Arc Fatigue: Post-Flashpoint, whatever caused the falling out between Ollie and Roy. It's alluded to numerous times, and talked about without adding any detail. And just when you think they'll elaborate... they don't. It finally was explained in Green Arrow (Rebirth), nearly six years after it was first alluded to!
Broken Base: While fans were happy about the Rebirth series finally addressing what happened between Ollie and Roy, some of those fans were also not happy that Roy's backstory was made oddly similar to Jason Todd's backstory; homeless before he tried to steal from Ollie. Likewise, they weren't happy that Roy was now raised on a Spokane Indian reservation instead of a Navajo reservation, as though the tribes are interchangeable. Even the most critically panned stories from the New 52 were at least consistent with mentioning that Roy was raised on a Navajo reservation. While you could argue that this change was made to keep Roy closer to Oliver's home of Seattle, as the Spokane reside in Washington while the Navajo live in the southwest, it still is a controversial change nonetheless. There were also those who disliked the retcon on why Roy left the reservation. Originally, his adopted father sent him to live with Ollie because he was dying of liver cancer, while here, Roy was framed for his adopted father's death and kicked out of the reservation because he was too drunk to remember if he did it or not. He didn't. Fans felt this added unnecessary drama to Roy's backstory and didn't like that he was now already an alcoholic before he met Ollie.
"Hunters Moon": Al Muncy/Muncie is the heir to a bootlegging fortune. A sadist with a penchant for children, Muncie stalked the streets of Seattle to kidnap multiple children, hold them captive and torture them for days on end until death. Only his last victim, young Annie, survived. Eighteen years later, Muncie manages to gain a new trial with Annie as the only witness. Muncie proceeds to torture Annie mentally with letters and by stalking her, before trying to murder her. When he is discovered, Muncie attempts to murder the police lieutenant hunting him after taking the man's daughter hostage and revealing he never intends to let her live anyways.
"Quiver": Stanley Dover Sr., aka the Star City Slayer, was the secret main villain. We first meet Stanley Sr. when Green Arrow rescues him from a mugger. Stanley Sr. comes off as a kindly old man and even becomes Green Arrow's assistant. However Stanley Sr. has a secret, he has been a Satanist since the 1950s. His wife left him when he suggested they sacrifice their first born infant to a demon to gain immortality. No longer married, Stanley Sr. traveled the world and studied the occult. Decades later he returned to America and moved to Star City. His daughter Shelia now grown up, made contact with him. Wanting to remain respected by the community, Stanley Sr. pretended to be a loving father. Shelia would often have Stanley Sr. baby sit her infant son, Stanley Dover Jr. One day, while baby sitting Stanley Jr., Stanley Sr. attempted to summon the Beast With No Name and bind it to him. However the Beast bonded with Stanley Jr. instead. Years later, when Stanley Jr. was a teenager, Stanley Sr. found that the Beast had bonded to his grandson. So Stanley Sr. kidnapped his grandson and began to torture and starve him to force the Beast out. Stanley Sr. began to murder children and feed their blood to his grandson. Stanley Sr. eventually revealed his true colors to Green Arrow, planning on transferring his soul into Green Arrow's body to further his power mad quest. Stanley Sr. also plans to rape Mia Dearden, a former teenage prostitute Green Arrow had recently rescued.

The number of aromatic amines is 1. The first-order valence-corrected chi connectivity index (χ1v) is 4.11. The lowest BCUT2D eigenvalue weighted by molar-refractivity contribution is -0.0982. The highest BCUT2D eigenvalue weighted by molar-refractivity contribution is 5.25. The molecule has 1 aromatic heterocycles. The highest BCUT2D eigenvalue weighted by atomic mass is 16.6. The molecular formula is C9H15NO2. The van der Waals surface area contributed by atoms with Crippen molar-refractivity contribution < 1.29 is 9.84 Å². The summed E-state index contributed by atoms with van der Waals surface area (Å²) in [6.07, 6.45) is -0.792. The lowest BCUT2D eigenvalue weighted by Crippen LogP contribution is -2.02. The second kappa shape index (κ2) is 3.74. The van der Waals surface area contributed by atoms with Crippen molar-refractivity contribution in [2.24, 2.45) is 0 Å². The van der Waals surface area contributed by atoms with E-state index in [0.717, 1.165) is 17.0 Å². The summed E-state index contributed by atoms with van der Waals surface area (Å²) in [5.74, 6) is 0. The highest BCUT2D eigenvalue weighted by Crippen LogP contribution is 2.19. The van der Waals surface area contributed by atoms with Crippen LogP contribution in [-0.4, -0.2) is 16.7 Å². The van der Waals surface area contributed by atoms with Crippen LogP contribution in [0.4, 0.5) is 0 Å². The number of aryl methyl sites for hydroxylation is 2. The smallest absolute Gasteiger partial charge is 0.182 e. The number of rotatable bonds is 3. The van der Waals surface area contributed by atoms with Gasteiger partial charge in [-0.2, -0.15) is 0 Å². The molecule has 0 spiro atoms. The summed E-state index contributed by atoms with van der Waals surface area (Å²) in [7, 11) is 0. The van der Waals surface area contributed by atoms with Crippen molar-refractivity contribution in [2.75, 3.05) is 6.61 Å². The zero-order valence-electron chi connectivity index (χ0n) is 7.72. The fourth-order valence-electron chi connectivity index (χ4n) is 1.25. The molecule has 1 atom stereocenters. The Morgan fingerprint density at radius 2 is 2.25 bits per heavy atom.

Brad Meltzer's The Archer's Quest. While it is generally agreed that Brad Meltzer had a good grasp on the characters involved, many fans disliked the revelation that Oliver Queen had been aware of Connor Hawke's existence prior to the two meeting in an ashram and walked out on Connor and his mother when he was born. This was partly due to it flying in the face of Oliver's previous characterization as an lonely orphan who wanted nothing more than a traditional family life with a loving woman and lots of kids and partly due to it requiring Oliver to have been capable of lying to his best friend, Hal Jordan who, at the time, possessed the cosmic knowledge of all of The Guardians Of The Universe minus one and informed Oliver that he had a son with the understanding he was ignorant of that fact.